June 24, 2017
June 24, 2017
June 28, 2017
Educational Research and Methods
The purpose of this research paper is to discuss the application of cluster analysis within engineering education research, the variations in cluster analysis methods, and the impact of this analysis on the process of selecting participants for interviews. Cluster analysis can be used to frame how research participants are selected for qualitative or mixed methods studies when saturation of viewpoints within the participant population is desired. Cluster analysis has been used successfully within many fields to group data based on similar attributes. Within engineering education, researchers have utilized clustering techniques to group participants that have similar traits, beliefs, ideas, backgrounds, demographics, and other measures.
As new methods are incorporated into engineering education research practices, it is important to understand their underlying assumptions, boundary conditions, and limitations. This is particularly important in cluster analysis since not all clustering techniques yield the same response from the same data set. This paper will describe commonly used techniques in data science, and discuss their suitableness for different data sets within the context of engineering education research. We will then describe in detail the three clustering techniques we have used for participant selection: k-means, Ward’s, and Complete-Link.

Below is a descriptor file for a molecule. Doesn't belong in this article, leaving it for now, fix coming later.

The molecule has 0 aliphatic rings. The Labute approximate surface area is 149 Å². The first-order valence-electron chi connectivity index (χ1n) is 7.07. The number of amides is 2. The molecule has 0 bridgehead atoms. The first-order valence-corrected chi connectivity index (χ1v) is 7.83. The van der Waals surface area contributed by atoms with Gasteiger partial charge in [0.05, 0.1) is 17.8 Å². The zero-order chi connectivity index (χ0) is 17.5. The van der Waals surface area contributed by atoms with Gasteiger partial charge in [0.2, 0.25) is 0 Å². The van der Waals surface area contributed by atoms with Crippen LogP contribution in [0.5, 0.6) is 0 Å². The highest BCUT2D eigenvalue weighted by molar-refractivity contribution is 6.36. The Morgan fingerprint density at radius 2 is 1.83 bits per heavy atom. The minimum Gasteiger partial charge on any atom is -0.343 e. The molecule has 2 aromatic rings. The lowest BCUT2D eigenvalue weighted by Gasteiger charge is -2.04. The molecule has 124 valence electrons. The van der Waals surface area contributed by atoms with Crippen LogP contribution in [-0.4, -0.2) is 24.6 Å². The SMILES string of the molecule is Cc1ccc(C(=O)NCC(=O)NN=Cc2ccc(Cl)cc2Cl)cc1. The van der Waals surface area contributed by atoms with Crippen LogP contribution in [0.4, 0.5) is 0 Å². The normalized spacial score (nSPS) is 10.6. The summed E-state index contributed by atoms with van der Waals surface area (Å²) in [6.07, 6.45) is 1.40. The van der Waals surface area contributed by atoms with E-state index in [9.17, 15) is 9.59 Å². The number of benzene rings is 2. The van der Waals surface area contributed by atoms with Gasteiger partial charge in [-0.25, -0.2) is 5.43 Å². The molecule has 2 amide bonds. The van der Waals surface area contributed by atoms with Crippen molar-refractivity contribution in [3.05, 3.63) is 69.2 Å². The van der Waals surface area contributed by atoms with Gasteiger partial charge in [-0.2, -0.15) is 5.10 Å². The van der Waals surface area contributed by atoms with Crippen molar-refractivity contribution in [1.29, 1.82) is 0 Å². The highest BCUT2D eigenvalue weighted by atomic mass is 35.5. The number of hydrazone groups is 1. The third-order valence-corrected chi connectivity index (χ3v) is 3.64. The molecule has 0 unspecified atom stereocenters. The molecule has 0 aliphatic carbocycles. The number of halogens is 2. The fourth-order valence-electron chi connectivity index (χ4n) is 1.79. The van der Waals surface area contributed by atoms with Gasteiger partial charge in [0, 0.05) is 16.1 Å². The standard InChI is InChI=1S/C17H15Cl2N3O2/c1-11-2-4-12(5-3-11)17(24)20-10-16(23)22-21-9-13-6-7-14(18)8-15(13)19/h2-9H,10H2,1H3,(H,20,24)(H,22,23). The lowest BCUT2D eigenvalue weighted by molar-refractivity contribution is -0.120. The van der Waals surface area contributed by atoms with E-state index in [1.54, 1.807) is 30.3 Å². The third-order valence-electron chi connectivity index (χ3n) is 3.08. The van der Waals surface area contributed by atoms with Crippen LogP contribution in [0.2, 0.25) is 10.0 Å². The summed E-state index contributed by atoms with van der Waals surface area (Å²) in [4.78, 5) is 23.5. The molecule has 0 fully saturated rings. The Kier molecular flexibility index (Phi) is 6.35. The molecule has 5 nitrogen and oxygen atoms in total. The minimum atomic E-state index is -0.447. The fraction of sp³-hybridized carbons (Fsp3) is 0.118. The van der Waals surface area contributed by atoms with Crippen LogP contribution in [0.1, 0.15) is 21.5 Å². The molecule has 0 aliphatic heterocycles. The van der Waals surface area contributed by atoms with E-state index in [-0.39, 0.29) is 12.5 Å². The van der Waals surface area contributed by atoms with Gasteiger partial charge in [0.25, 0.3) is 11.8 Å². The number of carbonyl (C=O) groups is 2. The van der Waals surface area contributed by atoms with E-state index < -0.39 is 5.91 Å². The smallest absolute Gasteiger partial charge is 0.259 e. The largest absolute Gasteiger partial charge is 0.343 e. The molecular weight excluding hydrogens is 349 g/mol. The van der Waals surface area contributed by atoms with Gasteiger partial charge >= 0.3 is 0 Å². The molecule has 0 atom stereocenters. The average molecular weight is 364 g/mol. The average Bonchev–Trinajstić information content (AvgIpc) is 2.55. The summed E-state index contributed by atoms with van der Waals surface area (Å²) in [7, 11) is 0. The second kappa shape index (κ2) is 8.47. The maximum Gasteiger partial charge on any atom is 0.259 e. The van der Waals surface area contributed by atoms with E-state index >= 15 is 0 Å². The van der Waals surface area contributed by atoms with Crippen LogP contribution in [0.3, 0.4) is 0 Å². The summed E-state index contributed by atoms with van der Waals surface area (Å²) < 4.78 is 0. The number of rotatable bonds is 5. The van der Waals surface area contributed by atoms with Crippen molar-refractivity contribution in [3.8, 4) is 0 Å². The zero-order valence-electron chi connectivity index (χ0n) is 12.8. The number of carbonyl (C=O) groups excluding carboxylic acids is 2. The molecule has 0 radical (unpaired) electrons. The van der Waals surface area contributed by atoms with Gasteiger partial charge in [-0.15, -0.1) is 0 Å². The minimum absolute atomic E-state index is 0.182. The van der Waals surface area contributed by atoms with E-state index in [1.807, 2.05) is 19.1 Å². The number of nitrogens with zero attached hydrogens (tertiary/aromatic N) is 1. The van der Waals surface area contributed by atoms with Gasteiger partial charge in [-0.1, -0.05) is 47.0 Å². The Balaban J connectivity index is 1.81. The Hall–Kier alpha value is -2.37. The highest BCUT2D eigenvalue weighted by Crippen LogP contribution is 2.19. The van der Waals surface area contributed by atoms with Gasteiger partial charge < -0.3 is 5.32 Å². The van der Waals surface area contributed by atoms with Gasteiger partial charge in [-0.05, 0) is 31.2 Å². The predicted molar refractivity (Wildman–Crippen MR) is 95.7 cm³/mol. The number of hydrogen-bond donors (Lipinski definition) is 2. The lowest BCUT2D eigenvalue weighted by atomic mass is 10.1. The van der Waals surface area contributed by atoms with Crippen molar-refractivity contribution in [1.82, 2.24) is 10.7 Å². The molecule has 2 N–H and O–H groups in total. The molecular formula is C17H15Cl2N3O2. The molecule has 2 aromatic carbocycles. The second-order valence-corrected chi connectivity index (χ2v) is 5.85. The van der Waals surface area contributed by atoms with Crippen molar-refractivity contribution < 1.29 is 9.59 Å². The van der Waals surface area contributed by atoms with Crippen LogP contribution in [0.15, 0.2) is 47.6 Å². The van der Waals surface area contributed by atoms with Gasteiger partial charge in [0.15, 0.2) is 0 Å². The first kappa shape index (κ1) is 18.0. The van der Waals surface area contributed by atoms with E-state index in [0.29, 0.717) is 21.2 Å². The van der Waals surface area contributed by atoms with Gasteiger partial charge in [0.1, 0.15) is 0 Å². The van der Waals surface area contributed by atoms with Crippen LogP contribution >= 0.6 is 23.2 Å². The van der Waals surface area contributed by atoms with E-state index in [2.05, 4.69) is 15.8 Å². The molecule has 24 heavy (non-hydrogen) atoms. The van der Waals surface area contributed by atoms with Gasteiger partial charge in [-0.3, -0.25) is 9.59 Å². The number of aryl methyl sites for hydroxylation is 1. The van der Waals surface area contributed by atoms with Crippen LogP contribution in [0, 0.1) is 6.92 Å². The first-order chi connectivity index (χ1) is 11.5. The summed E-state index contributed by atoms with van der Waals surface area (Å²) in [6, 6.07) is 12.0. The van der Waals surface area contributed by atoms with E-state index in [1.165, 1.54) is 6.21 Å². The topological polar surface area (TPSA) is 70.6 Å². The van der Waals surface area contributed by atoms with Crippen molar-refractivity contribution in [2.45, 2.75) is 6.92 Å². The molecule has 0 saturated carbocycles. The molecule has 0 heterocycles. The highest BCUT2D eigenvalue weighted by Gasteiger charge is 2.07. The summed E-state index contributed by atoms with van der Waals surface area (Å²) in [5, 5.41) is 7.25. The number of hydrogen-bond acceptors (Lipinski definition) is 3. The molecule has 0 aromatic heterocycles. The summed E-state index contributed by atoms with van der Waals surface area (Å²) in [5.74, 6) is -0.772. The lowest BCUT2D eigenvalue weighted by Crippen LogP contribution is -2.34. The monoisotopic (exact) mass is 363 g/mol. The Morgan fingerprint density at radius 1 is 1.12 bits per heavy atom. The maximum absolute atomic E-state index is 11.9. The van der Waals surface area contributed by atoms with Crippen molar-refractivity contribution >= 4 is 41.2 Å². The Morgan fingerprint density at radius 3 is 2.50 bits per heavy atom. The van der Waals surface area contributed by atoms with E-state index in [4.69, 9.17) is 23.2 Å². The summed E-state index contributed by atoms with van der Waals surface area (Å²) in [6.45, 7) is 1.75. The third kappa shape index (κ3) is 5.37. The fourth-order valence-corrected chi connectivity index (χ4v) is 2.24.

This work is situated within a larger, explanatory mixed methods project focused on understanding how undergraduates conceptualize their identities as researchers and their engineering epistemic beliefs. We will highlight the nature of the quantitative data, cluster analyses, and characteristics of the resulting clusters. Responses to anchored survey items were collected from participants from five institutions varying in size, type, and location within the United States. This data set includes 45 anchored items probing participants’ epistemic beliefs and need for cognitive closure. Average scores for six factors based on underlying theoretical constructs were calculated for each participant. Four of these factors had high reliability measures and were used for cluster analysis (Discomfort with Ambiguity, Closed-Mindedness, Certainty of Knowledge, and Sources of Knowledge). All three clustering techniques that were applied resulted in two distinct groups of participants. The number of participants in each cluster varied between techniques with k-means creating similarly sized clusters (n1 = 58, n2 = 51), Ward’s slightly less similarly sized (n1 = 63, n2 = 46), and Complete Link with least similar sizes (n1 = 83, n2 = 26). For all cluster solutions, the two clusters differed on the constructs of Closed-Mindedness and Certainty of Knowledge. Cluster solutions using k-means and Ward’s method showed differences between clusters on the Sources of Knowledge construct whereas Complete Link did not indicate this difference. Regardless of the technique, clusters did not differ on the Discomfort with Ambiguity construct with relatively high scores (average around 5 out of 7, where 7 represented “Strongly Agree”).
Results from these cluster analyses will be used to characterize participants for the qualitative phase of the project which will examine students’ perceptions of research and their epistemic beliefs within the context of research. Selecting participants based on cluster analyses will allow for theoretical sampling, which is appropriate for our grounded theory approach.
Ehlert, K. M., & Faber, C. J., & Kennedy, M. S., & Benson, L. (2017, June), Utilizing Cluster Analysis of Close-Ended Survey Responses to Select Participants for Qualitative Data Collection Paper presented at 2017 ASEE Annual Conference & Exposition, Columbus, Ohio. 10.18260/1-2--29099
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